“Oliver & Company” (1998)
Big, bad, and ruthless, Sykes views himself as untouchable. So it’s kind of ironic that a petty thief, a little girl, and a bunch of cute animals cause his downfall. In the climax of “Oliver & Company,” Sykes sets out to turn our heroes into roadkill. Behind the wheel of his dominating Cadillac, this loathsome loan shark seems like an indestructible force. Sykes takes the highway to hell, though, when he drives his car onto a third rail. Confronted by a towering train, Sykes meets his demise on a bridge. It’s far from the first time a gangster’s body has ended up at the bottom of the Hudson River, but it’s not like he didn’t have it coming.

#13: Thrax

“Osmosis Jones” (2001)
This cute buddy cop movie is actually quite dark, considering that its primary antagonist is named after a deadly disease. Thrax is a virus that enters the body of Frank DeTorre through an infected egg. Thrax is so deadly and dangerous that he threatens to kill his host within just 48 hours, forcing Frank’s immune system to work overtime. Thrax is eventually sneezed out of Frank and ends up on his daughter’s false eyelash. Luckily, Thrax is killed when the eyelash falls into a beaker of rubbing alcohol. “Osmosis Jones” has an inventive premise, and the death of its main antagonist is equally creative. Who knew watching a pathogen dissolve in rubbing alcohol could be so much fun?

#12: Hopper

“A Bug’s Life” (1998)
This opportunistic insect leads a gang of grasshoppers who demand food from a colony of ants. Led by Flik, the ants rise up and fight back against their oppressors. But in the chaos of a sudden rainstorm, Hopper pursues Flik and begins to strangle him. Fortunately, Flik lured Hopper to this spot on purpose. Just in the nick of time, a curious - and hungry - bird arrives. Hopper’s cockiness proves to be his downfall, and what a satisfying downfall it is. Thinking it’s a trick, Hopper decides to taunt the bird, but it instead grabs him and feeds him to its babies. It’s gruesome, sure; but it’s always nice to see such an arrogant character getting their comeuppance.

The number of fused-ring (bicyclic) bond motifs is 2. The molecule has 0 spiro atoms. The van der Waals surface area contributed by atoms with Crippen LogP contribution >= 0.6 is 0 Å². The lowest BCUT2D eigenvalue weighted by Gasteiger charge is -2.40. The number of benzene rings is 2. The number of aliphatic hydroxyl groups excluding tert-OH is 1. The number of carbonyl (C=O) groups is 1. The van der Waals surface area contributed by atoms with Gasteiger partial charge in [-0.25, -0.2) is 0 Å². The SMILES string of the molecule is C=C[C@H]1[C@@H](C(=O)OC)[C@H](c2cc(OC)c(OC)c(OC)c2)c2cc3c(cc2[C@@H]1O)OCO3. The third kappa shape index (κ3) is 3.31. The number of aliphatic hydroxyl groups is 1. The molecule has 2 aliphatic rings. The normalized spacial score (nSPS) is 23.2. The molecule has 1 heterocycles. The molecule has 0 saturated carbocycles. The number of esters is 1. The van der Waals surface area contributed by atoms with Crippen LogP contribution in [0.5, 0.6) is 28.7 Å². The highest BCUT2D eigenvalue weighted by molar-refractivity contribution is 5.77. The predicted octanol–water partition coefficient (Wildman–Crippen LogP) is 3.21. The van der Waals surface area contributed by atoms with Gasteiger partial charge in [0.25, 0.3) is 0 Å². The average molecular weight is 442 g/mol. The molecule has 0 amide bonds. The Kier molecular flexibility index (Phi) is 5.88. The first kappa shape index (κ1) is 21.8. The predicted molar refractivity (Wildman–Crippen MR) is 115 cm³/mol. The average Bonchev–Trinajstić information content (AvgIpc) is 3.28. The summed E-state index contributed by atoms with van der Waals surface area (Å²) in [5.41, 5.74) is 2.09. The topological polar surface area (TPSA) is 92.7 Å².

#11: Ratigan

“The Great Mouse Detective” (1986)
This movie saved Disney following the commercial disappointment of “The Black Cauldron.” People were drawn to its fun story, which includes memorable antagonist Ratigan. Ratigan hopes to rule English mice society with the help of a mechanical robot, and he even has his henchmen kidnap the Queen of the Mice from Buckingham Palace. Ratigan is probably the closest that Disney has ever come to a James Bond villain. And he goes out in the same manner as numerous Bond villains - by falling to his death. Big Ben tolls and sends Ratigan careening off the clock tower, where he becomes just another nuisance for a street cleaner. Despite all his pompous gestures, Ratigan likely ended up in the garbage.

#10: Shan Yu

“Mulan” (1998)
Despite “Mulan” being a very popular movie, Shan Yu is seldom mentioned among the best Disney villains. Which is weird, considering he’s one of the most nefarious. Shan Yu is the leader of the Huns, and they invade China by killing numerous guards posted on the Great Wall. He also has no patience for decorum, as is evident when he has a fleeing man shot from behind. Luckily, Shan Yu dies in the most spectacular way possible. He’s taken down by Mushu of all people (or all dragons), who sends Shan Yu flying into a fireworks display. Shan Yu’s death is quite violent, but at least it gave us a really pretty light show.

#9: Rourke

“Atlantis: The Lost Empire” (2001)
This underrated Disney film follows Milo Thatch, a timid linguist who joins an expedition to the lost city of Atlantis. The expedition is carried out by a gang of mercenaries led by Commander Rourke. However, Rourke has ulterior motives; he wants to steal The Heart of Atlantis for himself and sell it on the surface for an exorbitant price. But Rourke suffers a very violent fate before his objective can be carried out. The otherwise timid Milo finally fights back and crystallizes Rourke with a magic shard of glass. The Rourke statue is then completely destroyed by the airship’s propellers. Not only is the death itself satisfying, but it beautifully concludes Milo’s character arc from passive eccentric to action hero.

#8: Maleficent

“Sleeping Beauty” (1959)
Maleficent walks a fine line between being a villain we love to hate and a villain we hate to love. Either way, she’s definitely one of Disney’s most dastardly villains, placing a deathly curse on an infant princess. And to think, Maleficent only did that because she wasn’t invited to a party. She breaks out the big guns in the film’s climax, taking on the form of a fire-breathing dragon. While Maleficent throws everything she has at our heroes, Prince Phillip ultimately drives his sword through her dark heart. Good may triumph over the Mistress of All Evil, but at least Maleficent went out on a high note.

#7: Mother Gothel

“Tangled” (2010)